By, Lacy Hilliard
Heritage Hall Theatre is a cultural pillar of Johnson County. Since opening its doors in 2005, the theater has played host to an astonishing variety of performances, all with one thing in common– exceptional quality.
The modern day Heritage Hall was formerly the Johnson County High School Auditorium. Located within the old high school building, the theater had been collecting dust since its closure in 1966. Filled with old desks, lockers, and other miscellaneous discarded learning aids, its difficult to imagine that the formerly dank auditorium could possibly be the same room that hosts the sophisticated present day Heritage Hall. Thanks largely to the vision of former Johnson County High School drama and English teacher, Evelyn Cook, Heritage Hall underwent a dramatic transformation before it was reopened in 2005 and today it shines not like a diamond in the rough, but rather a perfectly polished gem gleaming by comparison. The plush velvet seating, ornate crown molding, sparkling chandeliers, and fully equipped stage and sound system make performance attendees feel as though theyve stepped off North Church Street and onto Broadway. Complimenting the glamorous Heritage Hall décor are the awe-inspiring performances that the theater consistently hosts.
Heritage Hall has but one mission – to provide high-quality performances at an affordable price. Because Johnson County has one of the highest concentrations of economically challenged individuals in the state, Heritage Hall recognizes the importance of maintaining affordability. Recently, the theater proved that they are dedicated to the pursuit of providing quality entertainment at a fraction of the cost of other venues by hosting the Barter Players.
The Barter Players are a group of talented young actors that hail from all over the country. The group is led by Artistic Director Katy Brown and the players travel far and wide bringing professional entertainment to every stage they grace. Recently, Heritage Hall hosted the Barter Players for two performances of A Thousand Cranes and one evening performance of Miss Nelson is Missing both of which took place on Tuesday, February 26.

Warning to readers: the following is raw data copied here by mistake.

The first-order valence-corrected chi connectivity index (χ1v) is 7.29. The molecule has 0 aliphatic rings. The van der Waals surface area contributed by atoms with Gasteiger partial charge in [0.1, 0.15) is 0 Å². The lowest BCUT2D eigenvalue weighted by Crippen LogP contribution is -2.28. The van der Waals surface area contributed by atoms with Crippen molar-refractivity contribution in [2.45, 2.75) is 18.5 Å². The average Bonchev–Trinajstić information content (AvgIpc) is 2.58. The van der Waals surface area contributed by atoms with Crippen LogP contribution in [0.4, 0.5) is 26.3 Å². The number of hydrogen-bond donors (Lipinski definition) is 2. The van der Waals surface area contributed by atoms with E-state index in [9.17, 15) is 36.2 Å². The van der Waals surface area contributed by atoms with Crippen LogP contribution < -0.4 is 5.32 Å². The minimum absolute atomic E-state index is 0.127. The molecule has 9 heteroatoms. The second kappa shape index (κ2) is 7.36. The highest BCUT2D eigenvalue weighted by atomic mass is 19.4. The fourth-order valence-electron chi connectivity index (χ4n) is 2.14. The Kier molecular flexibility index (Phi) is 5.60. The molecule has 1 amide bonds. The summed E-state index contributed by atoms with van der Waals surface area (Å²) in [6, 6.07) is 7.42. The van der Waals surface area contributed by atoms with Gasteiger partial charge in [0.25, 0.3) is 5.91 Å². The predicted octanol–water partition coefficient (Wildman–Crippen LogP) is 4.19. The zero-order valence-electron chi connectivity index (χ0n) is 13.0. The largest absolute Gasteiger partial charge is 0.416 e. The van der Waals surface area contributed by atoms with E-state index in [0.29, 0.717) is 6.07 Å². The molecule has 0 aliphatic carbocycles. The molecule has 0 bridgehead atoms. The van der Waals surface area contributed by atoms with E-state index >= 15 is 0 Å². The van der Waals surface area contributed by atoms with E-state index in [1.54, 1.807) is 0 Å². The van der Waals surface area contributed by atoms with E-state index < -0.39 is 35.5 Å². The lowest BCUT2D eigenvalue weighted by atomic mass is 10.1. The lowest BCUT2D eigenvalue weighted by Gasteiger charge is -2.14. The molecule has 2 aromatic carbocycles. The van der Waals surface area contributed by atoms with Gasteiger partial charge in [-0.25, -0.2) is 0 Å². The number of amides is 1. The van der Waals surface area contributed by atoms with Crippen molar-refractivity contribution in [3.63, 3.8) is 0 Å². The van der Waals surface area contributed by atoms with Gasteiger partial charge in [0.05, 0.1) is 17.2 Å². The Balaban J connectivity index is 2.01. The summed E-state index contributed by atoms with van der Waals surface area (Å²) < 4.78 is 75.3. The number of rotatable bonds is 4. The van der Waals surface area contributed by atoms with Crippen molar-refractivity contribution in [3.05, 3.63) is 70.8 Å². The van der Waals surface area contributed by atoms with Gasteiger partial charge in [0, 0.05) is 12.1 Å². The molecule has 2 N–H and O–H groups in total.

A Thousand Cranes is the tragic but inspiring tale of a young girl named Sadako Sasaki. Young Sadako lost both of her parents in the bombing of Hiroshima and as misfortune would have it, Sadakos health is also failing. As Sadako battles radiation sickness or more commonly known as leukemia in the hospital, her friend Kenji reminds her of an old story. Kenji tells Sadako that if a sick person folds a thousand origami cranes, they may be made well again. Johnson County children grades three-six were bused in from all five elementary schools in the district to watch the Barter Players performance of A Thousand Cranes. The children (about 650 in total) saw A Thousand Cranes for free and the visually stunning performance left many of the young audience members both inspired and enlightened. Donors Dr. Donald and Carole Tarr and the dozens of other regular Heritage Hall supporters played a big role in making the free performance of A Thousand Cranes possible. Heritage Hall and its sponsors also provided about one hundred vouchers for the evening performance of Miss Nelson is Missing.
Whether or not you received a voucher, the evening performance of Miss Nelson is Missing was affordable with tickets costing only five dollars per person, a mere fraction of what the same production would have cost at other theaters. The high-energy production was attended by about 300 children and adults and there wasnt a disappointed audience member in the house. Miss Nelson is Missing is the story of an extremely unruly fifth grade class that find theyre in for a surprise when their soft spoken teacher, Miss Nelson, is replaced with the staunch disciplinarian, Viola Swamp. The play follows Miss Nelsons students as they desperately search for their previously disregarded teacher. The laugh-out-loud performance likely left many young theatergoers with a cautionary tale – dont misbehave in class or else.
One of the special qualities of Barter Player performances are their trademark talk-backs which occur after each performance. During these question and answer sessions, the children are encouraged to ask the Barter Players anything and everything about the acting experience. The charismatic cast of Miss Nelson is Missing which included Kristy Bissell, Patrice Foster, Emily Grove, Barrett Guyton, Micah Hein, and Sam McCalla never missed a beat while answering questions that ranged from Why did you get into acting? to Why is Viola Swamp mean? With an exceptional sense of humor and an apparent passion for their craft, the Players brought to the Heritage Hall stage both professionalism and artistry.
For the rest of the story, pick up a copy of this week's Tomahawk.